July 15, 2008—Even with 28 million insect specimens in their collection, experts at London's Natural History Museum haven't found a match for a mysterious bug—pictured above—found in their own backyard.
Since it was discovered last year by entomologist Max Barclay, the tiny, red-and-black, seed-eating ground bug has become the most common insect in the museum's wildlife garden.
It has also been spotted elsewhere in the city.
"Today we've had people ringing us up saying they've known about this thing in [central] London for six or seven years," Barclay said.
"It's only when it gets to somewhere like the Natural History Museum, where there are loads of specialists hanging around, that somebody will pick it up."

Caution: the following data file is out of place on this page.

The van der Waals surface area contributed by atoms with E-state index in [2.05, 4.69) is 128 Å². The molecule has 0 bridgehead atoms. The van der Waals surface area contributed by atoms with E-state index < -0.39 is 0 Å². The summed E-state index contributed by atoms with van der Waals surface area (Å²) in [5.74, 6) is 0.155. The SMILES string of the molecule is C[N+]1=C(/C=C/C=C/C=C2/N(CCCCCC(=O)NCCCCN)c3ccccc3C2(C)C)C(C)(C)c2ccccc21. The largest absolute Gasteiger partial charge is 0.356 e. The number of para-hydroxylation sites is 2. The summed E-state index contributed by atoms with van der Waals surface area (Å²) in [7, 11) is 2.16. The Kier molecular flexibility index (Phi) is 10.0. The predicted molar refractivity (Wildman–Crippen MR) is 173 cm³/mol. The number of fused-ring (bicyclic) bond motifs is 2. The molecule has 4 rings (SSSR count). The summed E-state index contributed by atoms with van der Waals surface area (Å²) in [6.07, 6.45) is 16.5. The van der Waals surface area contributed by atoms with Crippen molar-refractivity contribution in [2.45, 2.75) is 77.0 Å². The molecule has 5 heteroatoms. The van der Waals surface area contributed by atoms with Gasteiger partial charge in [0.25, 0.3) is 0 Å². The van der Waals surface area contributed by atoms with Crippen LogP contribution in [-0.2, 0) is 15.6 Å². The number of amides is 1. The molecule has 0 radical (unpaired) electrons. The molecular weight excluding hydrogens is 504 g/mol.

While the insect looks similar to a Central European species, Arocatus roeselii, it is a darker red and lives on plane trees—what Americans call sycamores—instead of alders.
It also resembles a mystery insect found in France that likely isn't native to Europe at all, Barclay said.
"It's also very similar to a common North American pest called the boxelder bug, but it isn't that," he added.
Barclay believes the ground bug either represents a variation of a known exotic species or it's a newly discovered species.
Museum scientists hope an analysis of the insect's DNA will finally solve the mystery.
—James Owen in London